The Impact of Intentionally-Designed Learning Spaces on Teacher Efficacy

For students to experience and achieve deep learning, they must have opportunities to understand and attach meaning to new content (Wilson Smith & Colby, 2007). Experiences essential for deep learning require purposeful planning, and teachers with the capacity to engage in conversation and connect with colleagues to design lessons that promote student agency (Wilson Smith et al., 2007). Teachers must possess the capacity, resources, and space to facilitate opportunities that result in deep learning. Teachers at a new Science, Technology, Engineering, Arts, and Mathematics (STEAM) center in the south-central United States work in intentionally designed spaces. Through a mixed-methods study, the teachers’ self-efficacy was surveyed; subsequently, through individual interviews, researchers explored the teachers’ perceptions of changes in their efficacy upon moving to the center. The authors report on the changes in the teachers’ self-efficacy found statistically significant and the themes that emerged.

Chad M. Davis, AIA

Teacher efficacy has a significant positive impact on student achievement (Bandura, 1993; Tschannen-Moran & Barr, 2004). Collective teacher efficacy is the impact teachers have on students beyond the impact home life and communities have on student learning (Tschannen-Moran et al., 2004). At the school where this study was conducted, the campus administrator was committed to building collective capacity by facilitating teacher collaboration. The administrator’s efforts aligned with studies that have shown a positive work environment have a positive impact on teachers’ efficacy, and in teaching and learning where teachers work collaboratively (Tschannen-Moran et al., 2004). Teachers who facilitate learning opportunities where students are actively engaged and self-regulate their behavior promote student agency and increased students’ sense of efficacy (Oliveras-Ortiz, Bouillion, & Asbury, 2020; Williams, 2017).

An Intentionally-Designed STEAM Center

The school where this study was conducted was purposefully selected as the research site for multiple reasons: (1) the building’s curricular focused on STEAM content and the rigor intrinsically required in these courses, (2) the fact that teachers were not selected to move from the comprehensive high school to the STEAM school, but rather the subject areas were chosen to be taught in the new school, which automatically resulted in the transfer of the teachers to the new building, (3) the designing architects’ desire to explore the use of the spaces as intended, and (4) for the award-winning design of the building where the center is housed. The STEAM school provided the researchers with a unique opportunity to explore issues of teacher efficacy in newly designed learning spaces.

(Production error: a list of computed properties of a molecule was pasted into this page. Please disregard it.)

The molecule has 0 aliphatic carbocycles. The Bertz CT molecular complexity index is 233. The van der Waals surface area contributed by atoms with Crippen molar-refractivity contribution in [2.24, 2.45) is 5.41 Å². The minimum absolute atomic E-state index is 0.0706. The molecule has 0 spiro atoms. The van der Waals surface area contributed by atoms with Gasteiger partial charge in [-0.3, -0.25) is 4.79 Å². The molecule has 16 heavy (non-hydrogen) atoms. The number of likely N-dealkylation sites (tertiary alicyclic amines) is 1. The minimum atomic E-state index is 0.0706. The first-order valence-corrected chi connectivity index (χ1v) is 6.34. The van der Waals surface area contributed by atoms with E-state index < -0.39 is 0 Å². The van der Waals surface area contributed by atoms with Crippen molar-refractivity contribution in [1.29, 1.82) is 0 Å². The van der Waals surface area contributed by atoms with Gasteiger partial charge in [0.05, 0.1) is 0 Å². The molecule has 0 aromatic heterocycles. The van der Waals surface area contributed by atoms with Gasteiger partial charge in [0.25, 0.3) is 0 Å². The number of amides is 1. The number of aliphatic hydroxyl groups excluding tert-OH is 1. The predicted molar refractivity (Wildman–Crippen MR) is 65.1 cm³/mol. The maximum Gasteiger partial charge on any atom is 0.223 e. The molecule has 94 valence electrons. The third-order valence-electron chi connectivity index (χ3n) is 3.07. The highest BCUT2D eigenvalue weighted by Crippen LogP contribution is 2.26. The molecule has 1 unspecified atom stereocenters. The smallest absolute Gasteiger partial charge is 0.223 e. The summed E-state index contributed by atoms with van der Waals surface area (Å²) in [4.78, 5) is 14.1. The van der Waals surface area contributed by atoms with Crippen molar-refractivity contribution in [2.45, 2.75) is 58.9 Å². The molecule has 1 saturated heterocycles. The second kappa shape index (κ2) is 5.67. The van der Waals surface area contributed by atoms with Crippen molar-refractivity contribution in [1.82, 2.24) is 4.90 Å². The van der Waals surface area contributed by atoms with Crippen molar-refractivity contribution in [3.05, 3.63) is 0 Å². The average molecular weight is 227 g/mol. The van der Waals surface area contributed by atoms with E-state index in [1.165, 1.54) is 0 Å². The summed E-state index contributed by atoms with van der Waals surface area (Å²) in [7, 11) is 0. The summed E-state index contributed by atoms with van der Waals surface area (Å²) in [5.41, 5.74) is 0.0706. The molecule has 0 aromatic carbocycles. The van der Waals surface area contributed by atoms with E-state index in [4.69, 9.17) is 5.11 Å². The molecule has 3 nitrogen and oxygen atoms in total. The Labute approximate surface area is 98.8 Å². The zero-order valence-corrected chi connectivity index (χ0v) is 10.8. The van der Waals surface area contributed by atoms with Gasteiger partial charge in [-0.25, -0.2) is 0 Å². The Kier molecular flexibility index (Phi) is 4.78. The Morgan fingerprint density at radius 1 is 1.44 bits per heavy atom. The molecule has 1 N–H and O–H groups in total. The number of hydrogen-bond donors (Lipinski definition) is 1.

Chad M. Davis, AIA

A case study was conducted using an explanatory sequential mixed methods approach (Creswell, 2014) to facilitate the deep study of the perceptions of self-efficacy. An explanatory sequential mixed methods study begins with the quantitative data collection and analysis, followed by the qualitative data collection and analysis to facilitate the interpretation of the quantitative data, and identify convergence or divergence between the different sources of information (Creswell, 2014). The instruments were developed as the research evolved, in alignment with one of the three models of mixed methods research (Creswell, 2014), to seek additional information for clarification of the first phase of the data analysis. The survey data, including quantitative data, and the first set of qualitative data, were collected, analyzed, and subsequently used to guide the development of two qualitative interview instruments used in phases two and three of the study.

Twenty-five purposefully selected teachers (100% participation) at a new STEAM center in a large suburban district in the south-central United States completed the online survey. Subsequently, teachers volunteered to be a part of a semi-structured interview, serving as the next phase of the study. The interviews were conducted via Zoom, a video conferencing platform. Eight teachers were interviewed, three males and five females. Following the teacher interviews, an interview instrument was developed to clarify the themes that had emerged in the first two phases of the study. The last phase of data collection was the administrator’s interview, also conducted via Zoom.

Beyond Self-Efficacy: School Culture and Learning Spaces